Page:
Be bold, be brave and be kind always

Today we have a guest blog written by Maria of Hormones and Chromosomes, thanks for letting us share!

I am Maria and I am 43 years old. I have been with my husband Neil for 22 years. We have three children. Eleanor aged 19, Joseph aged 7 and Nancy aged 5.

I was 23 when I had Eleanor. She arrived on 18th July after a very text book 2 ½ hour labour, latching straight onto my breast minutes after delivery. She is wonderful and Neil and I have adored being her parents, watching her grow into an amazing young woman. We always wanted more children and for Eleanor to grow up in a home like the ones we had grown up in, noisy and full of children. But in the years that followed this never happened.

When Eleanor was seven, after several attempts of a fertility drug named Clomid, I was sent for an exploratory laparoscopy. I was diagnosed with stage 4 endometriosis and had extensive damage through lesions and cysts on my ovaries, fallopian tubes, uterus, bowel and bladder. A lovely consultant was brutally honest and told me my chances of conceiving either naturally or artificially were so low that he advised against any further fertility treatment. We were devastated but we knew how lucky we were to have Eleanor and had been fortunate enough to experience parenthood at least once.

Five years passed and in early 2014 I was out grocery shopping. I couldn’t shake the nagging feeling I had and slipped a pregnancy test into my basket. I scanned for the ladies and decided that I would take the test there and then, if Neil knew I had taken a test he would think I had gone completely bonkers and anyway when it was negative I could dispose of it and no one would be any the wiser.

Only it wasn’t negative.Three tests later I cartwheeled out of Asda and sat shell shocked on the bench. We were going to have the baby we had dreamt about for over ten years. You can only imagine the elation that followed. Friends and family cried with happiness, everyone was so excited not least Eleanor, for her years of birthday wishes had just come true. She was finally going to be a big sister.

Once I had reached the 12 week mark the gifts started rolling in. Everyone that knew us knew exactly what this meant and wanted to share in our joy. And so the pregnancy was a very happy, very unremarkable one until we got to 33 weeks. The baby kept playing up and we became a fixture in the foetal medicine unit. By the third occasion of reduced foetal movements I had a scan. They noted that the baby was very small for its gestational age. After a consultation with the doctor and midwife it was decided that I would go in on the 24th August to be induced at 36 weeks. Of course we were a little worried but being perfectly honest we were thrilled we would finally meet our baby. We had waited long enough.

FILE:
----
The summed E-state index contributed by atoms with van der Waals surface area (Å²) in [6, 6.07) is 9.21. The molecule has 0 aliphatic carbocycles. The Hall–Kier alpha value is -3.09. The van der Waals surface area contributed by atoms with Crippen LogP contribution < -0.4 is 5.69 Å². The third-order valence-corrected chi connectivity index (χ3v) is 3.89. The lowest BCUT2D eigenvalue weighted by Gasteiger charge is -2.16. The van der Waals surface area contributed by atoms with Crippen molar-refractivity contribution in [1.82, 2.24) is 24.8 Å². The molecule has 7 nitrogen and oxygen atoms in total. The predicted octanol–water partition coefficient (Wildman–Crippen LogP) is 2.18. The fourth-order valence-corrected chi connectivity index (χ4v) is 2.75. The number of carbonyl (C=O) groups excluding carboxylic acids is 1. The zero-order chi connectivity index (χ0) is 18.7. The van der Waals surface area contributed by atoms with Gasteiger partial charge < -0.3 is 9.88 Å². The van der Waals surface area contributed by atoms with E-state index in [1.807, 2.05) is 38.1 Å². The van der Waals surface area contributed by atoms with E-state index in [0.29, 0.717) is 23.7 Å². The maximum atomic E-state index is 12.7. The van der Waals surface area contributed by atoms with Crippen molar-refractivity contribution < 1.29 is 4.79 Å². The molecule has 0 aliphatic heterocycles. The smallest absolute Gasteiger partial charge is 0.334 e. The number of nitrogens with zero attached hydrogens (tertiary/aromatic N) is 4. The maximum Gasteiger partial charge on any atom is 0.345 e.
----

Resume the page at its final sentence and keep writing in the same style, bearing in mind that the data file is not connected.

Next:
So at 1pm on that Sunday we went into the maternity ward, like two small children on Christmas Eve. The induction didn’t go as planned. My baby’s heart rate kept becoming erratic. We were a little alarmed but had complete faith in the staff. At 1am on 25th August I was taken down to the delivery ward to be placed on a drip, at 2.30am my baby’s heart rate became erratic again. What Neil and I now describe as the “maternity SAS” filled our room already scrubbed up and ready to begin. I would need an emergency C-section as the baby needed to come out now, only devastatingly Neil couldn’t stay with me as I would need a general anaesthetic. I was rushed into theatre sobbing on my bed. This was not how it was meant to be.

Joseph was born at 3:11am and I met him in recovery shortly after. He was beautiful with a shock of golden blond hair. Weighing 5lb 4oz he was perfect and through sheer ecstasy and probably anaesthesia and morphine I think I could have floated with happiness.

Neil went home to get showered and collect a very excited big sister whilst I rested on the ward. Several hours later a midwife came to get me. We would be moving to our room but first the paediatrician needed to see Joseph. I explained that Neil had just left our house and asked if we should wait for him. “No its ok it shouldn’t take too long”. I held onto Joseph’s cot to keep me upright, my legs were very heavy, I felt a little dizzy and like I had done ten rounds in a boxing ring. I wheeled him into a tiny room. I wasn’t sure whether I should sit or stand and I remember the bright artificial light hurt my eyes. Eventually I sat down as my legs kept buckling, feeling a little rude but not caring too much. I was happy and my only worry was whether Neil would know where we were.